When federal policymakers named one of the most important social welfare efforts aimed at helping feed children in poverty, they dubbed it the “Women, Infants and Children” (WIC) program.
Fathers somehow were left out.
At one level, that title simply reflected the depressing reality that millions of fathers sire children, then fail to support them financially, much less emotionally or in any of the multiple other ways revealed by data-driven studies highlighted earlier this week by Dr. Patrick Fagan on Marripedia.
For congressional staffers in positions to influence federal policymaking on families, these studies offer strong evidence of why the greatest failing of present government social welfare initiatives may well be the glaring lack of coherently integrated efforts to support fathers and encourage them to be there for their families.
For example, Fagan points to a 2019 study that found something as simple as fathers touching their kids has a profound impact on their attachment:
“A 2019 meta-synthesis examined fathers’ experiences, needs, and perceptions of their involvement with their infants. Findings from this meta-synthesis showed that fathers’ relationship with their infants became stronger the more time and the more physical contact they had with their infant child. Moreover, their relationship with their wives and the level of support from them influenced the strength of their bond.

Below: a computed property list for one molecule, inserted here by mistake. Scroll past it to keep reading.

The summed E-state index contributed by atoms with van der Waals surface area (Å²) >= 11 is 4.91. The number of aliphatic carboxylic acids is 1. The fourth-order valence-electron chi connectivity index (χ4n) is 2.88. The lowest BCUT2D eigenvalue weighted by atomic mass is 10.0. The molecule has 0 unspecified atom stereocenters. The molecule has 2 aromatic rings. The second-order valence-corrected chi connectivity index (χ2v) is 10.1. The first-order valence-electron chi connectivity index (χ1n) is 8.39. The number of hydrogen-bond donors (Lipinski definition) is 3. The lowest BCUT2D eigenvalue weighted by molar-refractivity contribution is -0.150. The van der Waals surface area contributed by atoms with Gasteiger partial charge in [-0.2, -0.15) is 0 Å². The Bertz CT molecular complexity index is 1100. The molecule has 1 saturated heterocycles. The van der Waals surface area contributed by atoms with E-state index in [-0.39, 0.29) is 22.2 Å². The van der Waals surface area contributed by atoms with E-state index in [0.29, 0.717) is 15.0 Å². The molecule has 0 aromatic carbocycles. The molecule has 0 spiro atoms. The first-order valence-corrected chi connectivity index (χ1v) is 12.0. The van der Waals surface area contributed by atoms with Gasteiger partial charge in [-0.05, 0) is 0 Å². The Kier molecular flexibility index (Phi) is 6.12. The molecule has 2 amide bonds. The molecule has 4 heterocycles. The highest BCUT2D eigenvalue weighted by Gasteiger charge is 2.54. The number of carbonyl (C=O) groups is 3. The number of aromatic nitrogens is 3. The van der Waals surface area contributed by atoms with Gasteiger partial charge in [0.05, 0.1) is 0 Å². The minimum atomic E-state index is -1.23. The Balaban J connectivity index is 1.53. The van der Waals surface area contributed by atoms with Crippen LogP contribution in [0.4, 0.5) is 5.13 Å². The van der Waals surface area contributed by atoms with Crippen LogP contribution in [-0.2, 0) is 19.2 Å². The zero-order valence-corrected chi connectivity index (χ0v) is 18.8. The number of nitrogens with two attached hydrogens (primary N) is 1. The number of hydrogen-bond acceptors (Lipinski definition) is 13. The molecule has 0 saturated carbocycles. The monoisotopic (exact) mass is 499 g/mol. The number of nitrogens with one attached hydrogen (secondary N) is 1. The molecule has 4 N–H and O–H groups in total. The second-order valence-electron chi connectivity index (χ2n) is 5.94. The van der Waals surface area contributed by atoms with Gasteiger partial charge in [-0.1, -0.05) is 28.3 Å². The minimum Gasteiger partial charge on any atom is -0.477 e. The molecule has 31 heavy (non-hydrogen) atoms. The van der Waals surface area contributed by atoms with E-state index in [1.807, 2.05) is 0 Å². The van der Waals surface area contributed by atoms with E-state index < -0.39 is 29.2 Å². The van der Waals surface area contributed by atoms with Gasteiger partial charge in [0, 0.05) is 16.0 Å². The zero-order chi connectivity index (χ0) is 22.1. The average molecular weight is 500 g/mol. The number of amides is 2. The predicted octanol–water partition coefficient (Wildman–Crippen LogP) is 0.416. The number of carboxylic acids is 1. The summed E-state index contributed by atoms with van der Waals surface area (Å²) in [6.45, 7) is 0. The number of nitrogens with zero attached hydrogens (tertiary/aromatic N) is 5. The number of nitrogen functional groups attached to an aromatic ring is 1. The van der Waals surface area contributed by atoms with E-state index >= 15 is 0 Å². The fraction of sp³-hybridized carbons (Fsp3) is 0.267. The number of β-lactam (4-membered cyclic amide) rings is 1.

“Also, the better their relationship with their own fathers, the greater their desire to be involved with their infant child. However, most fathers reported that work commitments, sleep deprivation, perceived lack of caregiving skills, breastfeeding, and exclusion by healthcare professionals during labor and the early postpartum period hindered them from spending time with their infants, and made them feel left out.
“Fathers who had skin-to-skin contact once their infant was born expressed their desire to be both the caregiver and provider, and altered their lifestyles, sacrificing their leisure time and hobbies, to be more physically and emotionally present with their infants.”
Something to note here: The better a child’s relationship with his or her father, the better parent they are likely to become when they have kids of their own. Similarly, without a positive relationship with their father, they are more likely to be poor parents.
In other words, to put it in financial terms, relationships between fathers and their kids are analogous to compound interest — when it’s good, it just keeps getting better and better over time.
No wonder Jim Valvano, the great college basketball coach, said this: “My father gave me the greatest gift anyone could give another person, he believed in me.”
If federal family policymakers working on the Hill and elsewhere in the government recognize this reality and seek ways to incorporate it into programs funded with hundreds of billions of tax dollars, all Americans are likely to be far better off.